Up on the Roof: Downtown Highlights Music, Movies, Food

The sun sets on a Thursday evening in Chapel Hill with the humidity and the day’s heat still lingering in the air, and, like a sign, people begin to shake out blankets and towels or unfold their chairs and congregate at a central point in Chapel Hill for a night full of family entertainment.

Summertime around the Hill involves enjoying the local scene of music, food and movies with the family. Thanks to Chapel Hill’s third annual Locally Grown Rooftop Music and Movies, such a summer experience is possible.

Every Thursday evening through Aug. 26, a movie or a local band performs, starting at 7 p.m., on top of the Wallace Parking Deck at 150 East Rosemary St. All events are free, open to the public and include discount parking at the Wallace Parking Deck.

There is a beer garden at each event, with other beverage choices also available, and all attendees are encouraged to bring chairs or throws to sit on as well as get food to go from downtown restaurants for a picnic.

“It’s a grassroots program for summer family entertainment,” said Shari Meltzer, director of marketing for 140 West Franklin Residences, which is a sponsor for the concerts in Locally Grown.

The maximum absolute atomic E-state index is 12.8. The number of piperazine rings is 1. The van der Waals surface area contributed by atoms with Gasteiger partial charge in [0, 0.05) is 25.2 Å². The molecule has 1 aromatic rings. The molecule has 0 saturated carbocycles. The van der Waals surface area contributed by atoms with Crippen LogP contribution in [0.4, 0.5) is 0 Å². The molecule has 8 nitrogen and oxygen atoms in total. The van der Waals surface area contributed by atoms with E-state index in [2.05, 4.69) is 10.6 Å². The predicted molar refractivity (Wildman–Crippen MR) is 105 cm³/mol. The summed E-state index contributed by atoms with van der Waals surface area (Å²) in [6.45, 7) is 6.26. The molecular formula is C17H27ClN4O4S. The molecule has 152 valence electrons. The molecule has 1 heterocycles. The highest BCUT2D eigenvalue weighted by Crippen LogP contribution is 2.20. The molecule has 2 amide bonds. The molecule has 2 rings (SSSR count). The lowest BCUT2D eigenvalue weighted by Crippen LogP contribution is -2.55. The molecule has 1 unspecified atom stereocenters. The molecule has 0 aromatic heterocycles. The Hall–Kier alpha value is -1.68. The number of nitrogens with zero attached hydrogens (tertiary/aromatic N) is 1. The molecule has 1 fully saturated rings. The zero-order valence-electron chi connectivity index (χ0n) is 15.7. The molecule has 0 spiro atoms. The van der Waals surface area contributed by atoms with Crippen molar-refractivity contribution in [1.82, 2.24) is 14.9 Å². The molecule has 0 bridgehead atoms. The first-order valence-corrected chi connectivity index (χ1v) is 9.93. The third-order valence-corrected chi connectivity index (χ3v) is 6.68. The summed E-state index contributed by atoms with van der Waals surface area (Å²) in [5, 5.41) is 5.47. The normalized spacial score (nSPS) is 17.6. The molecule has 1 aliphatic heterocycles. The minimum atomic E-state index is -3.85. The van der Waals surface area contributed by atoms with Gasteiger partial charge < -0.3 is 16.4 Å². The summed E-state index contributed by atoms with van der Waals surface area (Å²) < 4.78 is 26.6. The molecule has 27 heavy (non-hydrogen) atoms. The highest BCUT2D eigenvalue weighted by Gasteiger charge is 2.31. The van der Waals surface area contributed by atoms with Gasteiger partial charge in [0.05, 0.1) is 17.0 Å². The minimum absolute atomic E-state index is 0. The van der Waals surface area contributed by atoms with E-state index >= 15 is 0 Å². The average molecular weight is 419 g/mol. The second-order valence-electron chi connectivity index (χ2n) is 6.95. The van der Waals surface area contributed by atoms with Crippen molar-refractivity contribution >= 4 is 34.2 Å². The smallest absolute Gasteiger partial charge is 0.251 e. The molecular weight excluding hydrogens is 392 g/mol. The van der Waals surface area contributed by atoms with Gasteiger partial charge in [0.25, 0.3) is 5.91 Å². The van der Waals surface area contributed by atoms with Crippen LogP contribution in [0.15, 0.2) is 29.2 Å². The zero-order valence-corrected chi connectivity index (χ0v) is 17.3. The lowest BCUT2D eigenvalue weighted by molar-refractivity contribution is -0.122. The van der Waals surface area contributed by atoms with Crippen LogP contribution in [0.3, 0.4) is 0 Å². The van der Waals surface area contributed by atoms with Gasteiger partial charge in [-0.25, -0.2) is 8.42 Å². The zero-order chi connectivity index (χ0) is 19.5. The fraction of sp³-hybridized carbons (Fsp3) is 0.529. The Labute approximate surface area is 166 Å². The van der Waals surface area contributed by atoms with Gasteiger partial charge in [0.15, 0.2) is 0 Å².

The main goal of the weekly events is to create a sense of locality among the community through local foods from restaurants in downtown Chapel Hill, local bands and family-orientated movies.

Peter Cummings, chairman of Ram Development Co., which is developing 140 West Franklin Residences, sees this type of entertainment as a way to connect the community, especially because 140 West Franklin Residences will be two blocks away.

“People live downtown and want some sort of funky entertainment [nearby], and an increasing audience is interested in that,” Cummings said. “These types of people represent a new generation who are looking for a different sort of lifestyle.”

Other supporters and sponsors of the events are the town of Chapel Hill, Chapel Hill-Carrboro’s 1360 WCHL radio station, the Downtown Partnership and The Chapel Hill Herald.

Katie Lubinsky

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